The combined number of mobile users around the world using the Opera Mini mobile Web browser has hit 200 million users per month for the first time, the Norway-based company said today.
At the same time, users in Africa are leading the uptake in mobile browsing thanks to Facebook, despite the social network's monthly active users remaining mostly flat month-on-month.
The makers of the Opera browser have released their monthly State of the Mobile Web report, which looks at its product usage across more than 50 countries.
Out of the 200 million users, Opera Mini -- for non-smart devices or "feature" phones -- has 92 percent of all users at 183 million, while Opera Mobile -- designed for smartphones -- has the minority 8 percent at 17 million.
Opera Mini users alone accounted for more than 115 billion pageviews in 2012, an increase of more than 55 percent year over year.
Opera said it reached its milestone in June, thanks to a surge in users in Africa. Facebook tops the charts in all African countries where Opera has a presence, with the exception of Algeria, Angola, and Guinea, where Google stands at the top of the charts.
While Africa continues to develop, slower mobile networks still make loading pages a tedious process. Opera changes this by using data compression technology, similar to how BlackBerry devices work when browsing and sending and receiving e-mail.
Opera Mini is famed for its data compression, which squeezes data by as much as 90 percent -- a highly useful function in areas of the world, such as Africa, that have limited mobile connectivity over vast spaces. In June, Opera Mini users generated over 2.01 billion megabytes of data, but would have stood at 20 petabytes if the data were uncompressed.
The firm showed in May that usage of Opera Mini and Opera Mobile users grew steadily, despite a couple of dips in the process. Compared to May 2011, usage was up from 47 percent on last year's report. However, Opera Mini retains the lead over its smartphone counterpart with 36 countries on the continent more than doubling their use of the data-squeezing browser.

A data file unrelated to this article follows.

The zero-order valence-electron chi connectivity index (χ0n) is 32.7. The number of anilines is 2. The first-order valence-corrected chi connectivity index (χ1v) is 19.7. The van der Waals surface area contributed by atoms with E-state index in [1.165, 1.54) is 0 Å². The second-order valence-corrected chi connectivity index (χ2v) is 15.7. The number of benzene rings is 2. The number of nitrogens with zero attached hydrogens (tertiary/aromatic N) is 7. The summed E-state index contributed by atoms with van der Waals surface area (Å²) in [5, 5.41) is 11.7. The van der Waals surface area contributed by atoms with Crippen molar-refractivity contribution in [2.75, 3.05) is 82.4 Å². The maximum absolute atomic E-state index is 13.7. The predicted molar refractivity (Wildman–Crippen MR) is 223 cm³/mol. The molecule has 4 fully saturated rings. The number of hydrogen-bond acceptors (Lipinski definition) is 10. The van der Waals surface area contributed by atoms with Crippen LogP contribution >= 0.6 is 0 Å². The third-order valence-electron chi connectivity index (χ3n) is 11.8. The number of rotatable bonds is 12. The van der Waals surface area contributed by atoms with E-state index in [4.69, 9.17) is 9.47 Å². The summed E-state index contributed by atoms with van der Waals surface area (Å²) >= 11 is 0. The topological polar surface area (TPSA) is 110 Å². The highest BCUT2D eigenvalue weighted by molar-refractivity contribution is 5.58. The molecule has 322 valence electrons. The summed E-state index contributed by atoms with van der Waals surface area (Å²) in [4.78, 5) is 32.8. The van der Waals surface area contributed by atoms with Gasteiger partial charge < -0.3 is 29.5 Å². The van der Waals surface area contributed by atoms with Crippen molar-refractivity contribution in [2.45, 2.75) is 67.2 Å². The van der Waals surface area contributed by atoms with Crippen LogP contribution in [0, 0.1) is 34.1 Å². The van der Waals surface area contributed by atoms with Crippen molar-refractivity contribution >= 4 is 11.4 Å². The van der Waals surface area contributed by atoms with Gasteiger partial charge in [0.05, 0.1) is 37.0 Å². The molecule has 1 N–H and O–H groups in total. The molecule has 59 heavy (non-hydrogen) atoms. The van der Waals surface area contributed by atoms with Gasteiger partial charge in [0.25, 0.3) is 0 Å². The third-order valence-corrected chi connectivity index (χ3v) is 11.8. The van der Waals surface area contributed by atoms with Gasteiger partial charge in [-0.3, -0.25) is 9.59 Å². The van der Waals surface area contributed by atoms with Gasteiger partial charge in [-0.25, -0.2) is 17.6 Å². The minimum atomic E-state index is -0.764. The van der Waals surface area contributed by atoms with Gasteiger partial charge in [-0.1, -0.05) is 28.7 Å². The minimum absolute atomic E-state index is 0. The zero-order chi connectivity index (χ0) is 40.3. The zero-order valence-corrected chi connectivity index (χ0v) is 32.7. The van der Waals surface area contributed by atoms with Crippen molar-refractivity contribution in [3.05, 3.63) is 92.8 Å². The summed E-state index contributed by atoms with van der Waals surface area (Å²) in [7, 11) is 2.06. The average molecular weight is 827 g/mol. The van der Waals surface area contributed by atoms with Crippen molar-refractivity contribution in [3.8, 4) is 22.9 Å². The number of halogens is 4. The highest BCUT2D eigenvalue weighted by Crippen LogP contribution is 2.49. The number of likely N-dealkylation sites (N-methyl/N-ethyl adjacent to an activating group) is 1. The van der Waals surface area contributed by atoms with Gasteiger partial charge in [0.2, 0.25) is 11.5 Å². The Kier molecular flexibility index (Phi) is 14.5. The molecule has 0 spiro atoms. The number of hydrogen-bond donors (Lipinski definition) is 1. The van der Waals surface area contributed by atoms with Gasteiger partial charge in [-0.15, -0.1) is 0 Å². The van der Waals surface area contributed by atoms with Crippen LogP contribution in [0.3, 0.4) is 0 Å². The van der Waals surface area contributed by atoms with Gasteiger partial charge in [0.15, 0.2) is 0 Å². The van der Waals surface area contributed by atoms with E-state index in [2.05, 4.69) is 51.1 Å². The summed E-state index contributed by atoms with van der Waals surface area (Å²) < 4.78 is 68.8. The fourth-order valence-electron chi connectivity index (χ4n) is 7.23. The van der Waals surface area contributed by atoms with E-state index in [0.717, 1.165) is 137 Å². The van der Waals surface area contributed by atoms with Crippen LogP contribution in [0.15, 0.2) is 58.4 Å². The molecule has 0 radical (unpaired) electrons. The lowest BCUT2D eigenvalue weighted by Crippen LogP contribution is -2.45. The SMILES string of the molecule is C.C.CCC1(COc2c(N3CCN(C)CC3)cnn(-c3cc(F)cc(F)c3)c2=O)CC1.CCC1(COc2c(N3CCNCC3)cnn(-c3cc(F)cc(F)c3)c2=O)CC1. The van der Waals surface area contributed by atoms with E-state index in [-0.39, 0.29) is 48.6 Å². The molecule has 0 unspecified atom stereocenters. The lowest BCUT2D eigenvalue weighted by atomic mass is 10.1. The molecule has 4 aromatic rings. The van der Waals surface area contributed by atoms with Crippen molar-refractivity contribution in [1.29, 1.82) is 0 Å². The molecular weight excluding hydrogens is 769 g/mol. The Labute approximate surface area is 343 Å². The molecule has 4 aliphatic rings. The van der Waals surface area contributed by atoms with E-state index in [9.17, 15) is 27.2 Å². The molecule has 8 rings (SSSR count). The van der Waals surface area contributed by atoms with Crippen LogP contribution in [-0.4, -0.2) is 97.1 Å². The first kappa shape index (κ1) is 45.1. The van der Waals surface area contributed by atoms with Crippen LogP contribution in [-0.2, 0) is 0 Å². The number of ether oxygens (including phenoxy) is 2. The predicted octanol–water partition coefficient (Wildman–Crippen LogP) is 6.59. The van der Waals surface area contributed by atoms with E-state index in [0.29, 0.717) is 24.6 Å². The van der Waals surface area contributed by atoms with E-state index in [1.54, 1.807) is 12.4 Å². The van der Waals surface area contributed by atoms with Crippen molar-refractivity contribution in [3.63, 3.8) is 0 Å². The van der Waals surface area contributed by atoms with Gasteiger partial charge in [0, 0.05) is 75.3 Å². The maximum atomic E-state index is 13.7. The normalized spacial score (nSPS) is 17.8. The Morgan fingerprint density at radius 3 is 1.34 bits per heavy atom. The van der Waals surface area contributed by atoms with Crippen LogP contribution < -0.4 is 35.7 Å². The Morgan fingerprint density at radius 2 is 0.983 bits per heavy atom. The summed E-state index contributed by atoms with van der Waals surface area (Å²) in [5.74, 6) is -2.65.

Since the 2011 revolution in Libya, Opera said that north African country has grown the most out of any country in Africa in user numbers, page views counted, and data consumption.
The country, which suffered through Internet shutdowns and online oppression and censorship, saw a 323,000 percent increase in mobile users, a 1.8 million percent boost in page views, and a 1.5 million percent jump in data usage.
Mobile remains an important medium for those in politically troubled areas of Africa, such as the Ivory Coast, which showed a massive growth in users; a 600 percent rise in users in one year, while page views grew by 744 percent. Data outpaced the growth in pageviews by 760 percent, which as Opera noted, shows that Africans are browsing larger, richer, and more advanced pages.
"For many of them, a browser is more than a tool to 'browse the web'. Sometimes it's a school when you can afford none, sometimes it's the only line to an outside world shut off by an oppressive regime," said Opera chief executive Lars Boilesen. "We want to make a difference in the world, not only on the web."